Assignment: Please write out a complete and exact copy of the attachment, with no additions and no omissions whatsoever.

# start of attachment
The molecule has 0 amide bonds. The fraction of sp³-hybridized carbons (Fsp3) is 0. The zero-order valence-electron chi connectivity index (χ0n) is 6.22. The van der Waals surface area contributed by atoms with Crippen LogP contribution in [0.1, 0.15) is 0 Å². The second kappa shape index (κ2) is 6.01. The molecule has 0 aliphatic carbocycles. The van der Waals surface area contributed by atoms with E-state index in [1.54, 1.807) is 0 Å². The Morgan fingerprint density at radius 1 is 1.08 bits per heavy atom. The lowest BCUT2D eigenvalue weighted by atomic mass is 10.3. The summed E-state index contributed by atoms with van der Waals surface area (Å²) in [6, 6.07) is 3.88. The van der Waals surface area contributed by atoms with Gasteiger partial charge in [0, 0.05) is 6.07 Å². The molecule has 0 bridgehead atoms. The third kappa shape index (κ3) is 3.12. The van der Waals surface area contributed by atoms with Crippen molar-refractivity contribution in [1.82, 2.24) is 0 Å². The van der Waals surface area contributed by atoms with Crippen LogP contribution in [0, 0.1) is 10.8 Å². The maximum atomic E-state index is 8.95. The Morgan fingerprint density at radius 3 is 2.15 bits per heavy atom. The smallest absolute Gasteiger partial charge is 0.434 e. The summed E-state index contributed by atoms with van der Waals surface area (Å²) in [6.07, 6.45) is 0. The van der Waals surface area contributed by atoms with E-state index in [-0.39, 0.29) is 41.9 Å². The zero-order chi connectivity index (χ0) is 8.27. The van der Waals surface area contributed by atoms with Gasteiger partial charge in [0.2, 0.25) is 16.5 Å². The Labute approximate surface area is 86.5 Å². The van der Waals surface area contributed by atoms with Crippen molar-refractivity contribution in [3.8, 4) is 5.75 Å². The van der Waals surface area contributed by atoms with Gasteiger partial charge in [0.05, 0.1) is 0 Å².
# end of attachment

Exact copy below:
The molecule has 0 amide bonds. The fraction of sp³-hybridized carbons (Fsp3) is 0. The zero-order valence-electron chi connectivity index (χ0n) is 6.22. The van der Waals surface area contributed by atoms with Crippen LogP contribution in [0.1, 0.15) is 0 Å². The second kappa shape index (κ2) is 6.01. The molecule has 0 aliphatic carbocycles. The van der Waals surface area contributed by atoms with E-state index in [1.54, 1.807) is 0 Å². The Morgan fingerprint density at radius 1 is 1.08 bits per heavy atom. The lowest BCUT2D eigenvalue weighted by atomic mass is 10.3. The summed E-state index contributed by atoms with van der Waals surface area (Å²) in [6, 6.07) is 3.88. The van der Waals surface area contributed by atoms with Gasteiger partial charge in [0, 0.05) is 6.07 Å². The molecule has 0 bridgehead atoms. The third kappa shape index (κ3) is 3.12. The van der Waals surface area contributed by atoms with Crippen molar-refractivity contribution in [1.82, 2.24) is 0 Å². The van der Waals surface area contributed by atoms with Crippen LogP contribution in [0, 0.1) is 10.8 Å². The maximum atomic E-state index is 8.95. The Morgan fingerprint density at radius 3 is 2.15 bits per heavy atom. The smallest absolute Gasteiger partial charge is 0.434 e. The summed E-state index contributed by atoms with van der Waals surface area (Å²) in [6.07, 6.45) is 0. The van der Waals surface area contributed by atoms with E-state index in [-0.39, 0.29) is 41.9 Å². The zero-order chi connectivity index (χ0) is 8.27. The van der Waals surface area contributed by atoms with Gasteiger partial charge in [0.2, 0.25) is 16.5 Å². The Labute approximate surface area is 86.5 Å². The van der Waals surface area contributed by atoms with Crippen molar-refractivity contribution in [3.8, 4) is 5.75 Å². The van der Waals surface area contributed by atoms with Gasteiger partial charge in [0.05, 0.1) is 0 Å².